“THE PRODUCERS” REVISITED – A SECOND LOOK

Mel Brooks’ smash hit, multi-award winning musical THE PRODUCERS, officially opened in Melbourne on 17 April 2004. Having had the privilege of seeing the show at the final preview performance the 16 th April, I was swept up by the hoopla and excitement of the official opening. The original film starring Zero Mostel and Gene Wilder has always been a favorite of mine. I was relieved to see the stage musical receive the well-deserved critical acclaim bestowed upon it when it opened on Broadway. However, to this day the success of the Broadway production still seems to rest on the reputation and performance of its original stars Nathan Lane and Matthew Broderick as Max and Leo. Without them in the show there has been a massive fluctuation in ticket sales.

I am pleased to say that is not the case with the Australian production of THE PRODUCERS . The Australian production of THE PRODUCERS has more star power than any other production of the show in the U.S., Canada or London. Reg Livermore as Max and Tom Burlinson are established Australian musical theatre performers recognised for their work on the stage, television and film. Add to this the talent of the old school of musical theatre and television performers Tony Sheldon as Roger Debris and Bert Newton as Franz Leibkind and the cast just keeps getting better. But wait, there’s more! The less familiar names in Australian musical theatre (until this production) of Grant Piro as Carmen Ghia and Chloe Dallimorë as Ulla virtually steal the show. What is left to sing praises about is the talent of the ensemble.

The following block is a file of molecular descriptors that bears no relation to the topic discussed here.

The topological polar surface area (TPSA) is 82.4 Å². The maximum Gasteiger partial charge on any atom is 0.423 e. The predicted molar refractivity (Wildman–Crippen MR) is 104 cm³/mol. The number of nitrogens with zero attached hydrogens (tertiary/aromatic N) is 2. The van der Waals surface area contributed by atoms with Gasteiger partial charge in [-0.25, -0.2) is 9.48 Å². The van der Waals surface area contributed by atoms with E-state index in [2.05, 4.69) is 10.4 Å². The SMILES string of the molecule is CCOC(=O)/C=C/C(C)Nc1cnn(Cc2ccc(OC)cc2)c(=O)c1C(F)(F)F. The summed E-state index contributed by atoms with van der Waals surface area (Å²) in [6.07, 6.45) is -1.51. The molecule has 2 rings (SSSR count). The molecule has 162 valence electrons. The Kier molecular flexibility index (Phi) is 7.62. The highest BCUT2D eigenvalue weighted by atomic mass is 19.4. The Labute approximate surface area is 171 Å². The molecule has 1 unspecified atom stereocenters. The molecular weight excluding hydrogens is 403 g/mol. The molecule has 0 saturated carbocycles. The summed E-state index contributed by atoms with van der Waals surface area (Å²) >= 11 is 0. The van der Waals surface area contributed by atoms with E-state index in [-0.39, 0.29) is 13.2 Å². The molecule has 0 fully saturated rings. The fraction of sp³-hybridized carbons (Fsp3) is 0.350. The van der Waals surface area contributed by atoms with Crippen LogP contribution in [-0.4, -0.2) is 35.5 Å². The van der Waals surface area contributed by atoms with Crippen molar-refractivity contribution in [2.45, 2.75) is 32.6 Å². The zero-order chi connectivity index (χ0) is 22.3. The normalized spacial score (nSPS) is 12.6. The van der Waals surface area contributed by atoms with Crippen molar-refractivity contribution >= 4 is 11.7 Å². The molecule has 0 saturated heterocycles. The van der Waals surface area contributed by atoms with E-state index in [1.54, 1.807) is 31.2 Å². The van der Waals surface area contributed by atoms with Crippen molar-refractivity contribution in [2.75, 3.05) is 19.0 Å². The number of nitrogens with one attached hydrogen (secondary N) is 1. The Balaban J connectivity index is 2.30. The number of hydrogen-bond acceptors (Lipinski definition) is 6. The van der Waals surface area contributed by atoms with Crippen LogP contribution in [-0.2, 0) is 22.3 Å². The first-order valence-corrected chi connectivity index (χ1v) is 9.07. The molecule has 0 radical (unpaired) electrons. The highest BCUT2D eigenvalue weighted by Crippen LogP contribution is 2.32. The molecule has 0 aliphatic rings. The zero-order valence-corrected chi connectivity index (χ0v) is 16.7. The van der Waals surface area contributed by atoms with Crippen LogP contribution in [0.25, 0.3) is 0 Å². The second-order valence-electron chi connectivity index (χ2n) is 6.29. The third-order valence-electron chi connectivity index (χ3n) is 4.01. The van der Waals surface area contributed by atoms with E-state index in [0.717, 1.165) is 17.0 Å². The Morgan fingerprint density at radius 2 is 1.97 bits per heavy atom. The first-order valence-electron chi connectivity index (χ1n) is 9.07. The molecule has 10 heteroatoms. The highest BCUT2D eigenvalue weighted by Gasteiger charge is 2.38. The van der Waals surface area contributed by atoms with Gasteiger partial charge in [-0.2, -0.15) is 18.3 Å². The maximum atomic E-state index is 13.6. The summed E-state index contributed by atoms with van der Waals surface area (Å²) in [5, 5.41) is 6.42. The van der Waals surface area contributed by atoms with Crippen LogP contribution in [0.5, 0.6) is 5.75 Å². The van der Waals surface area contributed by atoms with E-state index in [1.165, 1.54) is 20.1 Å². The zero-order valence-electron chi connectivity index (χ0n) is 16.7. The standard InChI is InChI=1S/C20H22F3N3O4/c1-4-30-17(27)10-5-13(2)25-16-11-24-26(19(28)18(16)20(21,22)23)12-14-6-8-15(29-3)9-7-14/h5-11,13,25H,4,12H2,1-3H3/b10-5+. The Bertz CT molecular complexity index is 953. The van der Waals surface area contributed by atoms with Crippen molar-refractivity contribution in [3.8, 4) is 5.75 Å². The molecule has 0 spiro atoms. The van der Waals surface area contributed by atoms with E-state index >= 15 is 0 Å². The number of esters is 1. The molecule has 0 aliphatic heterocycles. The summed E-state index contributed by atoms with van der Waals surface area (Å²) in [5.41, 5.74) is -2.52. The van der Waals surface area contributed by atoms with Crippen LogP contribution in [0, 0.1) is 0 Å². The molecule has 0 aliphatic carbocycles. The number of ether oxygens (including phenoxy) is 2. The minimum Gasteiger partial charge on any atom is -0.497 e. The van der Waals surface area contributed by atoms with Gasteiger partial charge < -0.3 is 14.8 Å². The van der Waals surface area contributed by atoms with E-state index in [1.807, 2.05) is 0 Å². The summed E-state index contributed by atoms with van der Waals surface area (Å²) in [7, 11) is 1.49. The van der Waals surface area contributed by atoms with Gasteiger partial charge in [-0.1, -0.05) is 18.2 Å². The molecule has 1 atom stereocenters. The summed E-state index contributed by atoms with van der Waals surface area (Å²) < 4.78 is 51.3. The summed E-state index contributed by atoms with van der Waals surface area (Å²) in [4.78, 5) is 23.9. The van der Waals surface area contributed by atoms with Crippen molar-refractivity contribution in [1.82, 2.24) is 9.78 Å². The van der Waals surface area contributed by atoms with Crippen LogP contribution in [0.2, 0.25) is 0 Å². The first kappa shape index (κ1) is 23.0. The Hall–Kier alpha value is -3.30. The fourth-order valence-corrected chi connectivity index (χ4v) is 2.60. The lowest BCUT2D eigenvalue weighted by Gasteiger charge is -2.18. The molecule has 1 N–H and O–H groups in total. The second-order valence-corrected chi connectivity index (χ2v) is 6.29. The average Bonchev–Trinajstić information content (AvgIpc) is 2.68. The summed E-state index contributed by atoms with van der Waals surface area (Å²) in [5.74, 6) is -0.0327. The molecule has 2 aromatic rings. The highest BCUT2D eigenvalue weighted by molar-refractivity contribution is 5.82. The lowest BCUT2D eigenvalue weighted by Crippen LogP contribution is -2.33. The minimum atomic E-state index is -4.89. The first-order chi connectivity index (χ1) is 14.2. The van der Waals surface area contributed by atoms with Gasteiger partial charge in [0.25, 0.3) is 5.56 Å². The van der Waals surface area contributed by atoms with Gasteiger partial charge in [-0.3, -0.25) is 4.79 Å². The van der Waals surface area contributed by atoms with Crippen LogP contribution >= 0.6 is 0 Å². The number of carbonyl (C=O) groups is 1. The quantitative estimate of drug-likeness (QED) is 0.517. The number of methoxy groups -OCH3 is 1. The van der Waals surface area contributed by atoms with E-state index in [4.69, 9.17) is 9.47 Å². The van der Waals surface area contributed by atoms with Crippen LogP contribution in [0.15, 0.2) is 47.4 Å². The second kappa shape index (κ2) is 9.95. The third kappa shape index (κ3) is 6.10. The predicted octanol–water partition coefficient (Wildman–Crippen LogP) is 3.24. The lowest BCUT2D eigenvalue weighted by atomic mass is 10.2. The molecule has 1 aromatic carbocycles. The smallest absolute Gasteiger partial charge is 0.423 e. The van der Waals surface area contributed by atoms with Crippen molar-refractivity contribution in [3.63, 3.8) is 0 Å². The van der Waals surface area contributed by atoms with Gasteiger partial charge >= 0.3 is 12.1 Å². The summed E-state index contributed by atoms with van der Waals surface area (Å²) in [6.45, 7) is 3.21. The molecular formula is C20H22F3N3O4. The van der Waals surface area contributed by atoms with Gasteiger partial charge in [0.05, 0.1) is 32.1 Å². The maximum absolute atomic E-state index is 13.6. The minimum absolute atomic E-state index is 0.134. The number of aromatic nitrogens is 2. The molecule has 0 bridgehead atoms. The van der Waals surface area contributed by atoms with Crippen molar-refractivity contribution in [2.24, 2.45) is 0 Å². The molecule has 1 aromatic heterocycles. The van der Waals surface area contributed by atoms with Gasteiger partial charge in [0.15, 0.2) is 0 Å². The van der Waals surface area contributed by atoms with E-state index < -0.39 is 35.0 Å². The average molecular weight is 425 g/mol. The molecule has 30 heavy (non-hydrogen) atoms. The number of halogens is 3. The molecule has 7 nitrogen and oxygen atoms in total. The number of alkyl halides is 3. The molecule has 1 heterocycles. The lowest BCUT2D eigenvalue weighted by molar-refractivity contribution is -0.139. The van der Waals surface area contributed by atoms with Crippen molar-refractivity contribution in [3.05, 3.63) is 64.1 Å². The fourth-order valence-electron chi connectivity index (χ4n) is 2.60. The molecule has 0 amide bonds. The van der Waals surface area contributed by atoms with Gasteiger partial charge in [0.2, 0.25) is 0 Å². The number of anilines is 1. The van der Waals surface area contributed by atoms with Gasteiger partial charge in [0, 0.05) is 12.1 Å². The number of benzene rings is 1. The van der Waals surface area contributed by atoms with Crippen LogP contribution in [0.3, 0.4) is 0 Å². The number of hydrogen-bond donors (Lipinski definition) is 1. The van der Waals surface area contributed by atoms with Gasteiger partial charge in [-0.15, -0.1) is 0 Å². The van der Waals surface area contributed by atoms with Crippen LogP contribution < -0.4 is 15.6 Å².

So here it is Tuesday, August 24, 2004 and I have just gone to see how the show is holding up during these difficult times for musical theatre around the world. I’m pleased to report that on second viewing I loved it even more. This show is an extension of the American musical theatre of the 1920’s and 30’s. Inspired by the wit of writers like George S. Kaufman, Herbert Fields and Guy Bolton and the words and music of George and Ira Gershwin, Irving Berlin, Richard Rodgers and Lorenz Hart here is a show with a pedigree. In the 1920’s’ and 30’s Broadway musicals were produced on Broadway at the rate that new movies hit local cinemas every week today. This was the entertainment of the day. Sometimes deep and meaningful, sometimes satiric, sometimes just plain silly. The one thing all these shows had in common was humour, good songs and an entertaining night out. THE PRODUCERS delivers all this and asks nothing of its audience other than to have a good laugh and a good time. While musical theatre historians and aficionados can read what they like into the text and musical material, all Mel Brooks wants is for the audience to have a laugh at our selves and have a good time. The capacity crowd at the Princess Theatre on this Tuesday night did just that. What makes this show extraordinary is its ability to attract an audience across all age levels from teenagers to senior citizens with a traditional Broadway musical formula. There are no rock numbers, pop tunes or nudity in this show. In this day of the “jukebox musical” (shows based on songs from the catalogue of current pop music: “Mamma Mia”, “We Will Rock You”, “Saturday Night Fever”, “Movin’ Out”, “The Boy From Oz”, “Fame”, Footloose”), its rare for a musical with original music and lyrics to get produced in Australia.

My verdict: The cast, orchestra and crew of this production still play every performance as if it were opening night. The timing is sharp and the orchestra sounds great. THE PRODUCERS disproves the rumours that the “Broadway” musical is dead. These days it’s just very expensive to present. So get your tickets now to keep musical theatre alive in Australia.

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